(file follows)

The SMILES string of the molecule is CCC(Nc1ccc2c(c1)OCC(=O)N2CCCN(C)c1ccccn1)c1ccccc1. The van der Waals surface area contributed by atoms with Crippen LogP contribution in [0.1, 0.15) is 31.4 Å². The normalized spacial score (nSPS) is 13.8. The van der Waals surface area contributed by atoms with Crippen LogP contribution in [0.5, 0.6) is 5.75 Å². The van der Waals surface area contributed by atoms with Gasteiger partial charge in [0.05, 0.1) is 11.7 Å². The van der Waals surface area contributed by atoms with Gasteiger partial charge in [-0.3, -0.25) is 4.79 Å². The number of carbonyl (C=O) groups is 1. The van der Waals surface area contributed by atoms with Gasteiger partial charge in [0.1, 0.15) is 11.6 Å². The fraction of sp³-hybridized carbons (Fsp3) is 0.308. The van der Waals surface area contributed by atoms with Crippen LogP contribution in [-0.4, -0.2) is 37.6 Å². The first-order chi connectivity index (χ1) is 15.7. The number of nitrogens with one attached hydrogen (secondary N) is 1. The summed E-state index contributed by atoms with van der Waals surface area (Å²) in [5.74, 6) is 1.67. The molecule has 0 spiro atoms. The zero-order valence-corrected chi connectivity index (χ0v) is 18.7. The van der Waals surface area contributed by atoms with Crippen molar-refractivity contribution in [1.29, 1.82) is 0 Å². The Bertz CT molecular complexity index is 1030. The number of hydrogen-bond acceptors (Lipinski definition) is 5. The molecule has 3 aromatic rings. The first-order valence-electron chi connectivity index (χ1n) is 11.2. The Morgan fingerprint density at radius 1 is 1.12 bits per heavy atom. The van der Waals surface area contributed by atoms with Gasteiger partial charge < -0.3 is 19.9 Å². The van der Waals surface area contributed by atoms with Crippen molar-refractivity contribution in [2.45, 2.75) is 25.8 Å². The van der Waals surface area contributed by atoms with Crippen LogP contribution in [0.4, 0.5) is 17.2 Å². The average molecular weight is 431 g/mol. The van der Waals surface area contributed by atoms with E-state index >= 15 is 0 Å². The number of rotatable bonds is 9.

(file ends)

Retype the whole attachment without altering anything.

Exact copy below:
The SMILES string of the molecule is CCC(Nc1ccc2c(c1)OCC(=O)N2CCCN(C)c1ccccn1)c1ccccc1. The van der Waals surface area contributed by atoms with Crippen LogP contribution in [0.1, 0.15) is 31.4 Å². The normalized spacial score (nSPS) is 13.8. The van der Waals surface area contributed by atoms with Crippen LogP contribution in [0.5, 0.6) is 5.75 Å². The van der Waals surface area contributed by atoms with Gasteiger partial charge in [0.05, 0.1) is 11.7 Å². The van der Waals surface area contributed by atoms with Gasteiger partial charge in [-0.3, -0.25) is 4.79 Å². The number of carbonyl (C=O) groups is 1. The van der Waals surface area contributed by atoms with Gasteiger partial charge in [0.1, 0.15) is 11.6 Å². The fraction of sp³-hybridized carbons (Fsp3) is 0.308. The van der Waals surface area contributed by atoms with Crippen LogP contribution in [-0.4, -0.2) is 37.6 Å². The first-order chi connectivity index (χ1) is 15.7. The number of nitrogens with one attached hydrogen (secondary N) is 1. The summed E-state index contributed by atoms with van der Waals surface area (Å²) in [5.74, 6) is 1.67. The molecule has 0 spiro atoms. The zero-order valence-corrected chi connectivity index (χ0v) is 18.7. The van der Waals surface area contributed by atoms with Crippen molar-refractivity contribution in [1.29, 1.82) is 0 Å². The Bertz CT molecular complexity index is 1030. The number of hydrogen-bond acceptors (Lipinski definition) is 5. The molecule has 3 aromatic rings. The first-order valence-electron chi connectivity index (χ1n) is 11.2. The Morgan fingerprint density at radius 1 is 1.12 bits per heavy atom. The van der Waals surface area contributed by atoms with Gasteiger partial charge < -0.3 is 19.9 Å². The van der Waals surface area contributed by atoms with Crippen molar-refractivity contribution in [2.45, 2.75) is 25.8 Å². The van der Waals surface area contributed by atoms with Crippen LogP contribution in [0.4, 0.5) is 17.2 Å². The average molecular weight is 431 g/mol. The van der Waals surface area contributed by atoms with E-state index >= 15 is 0 Å². The number of rotatable bonds is 9.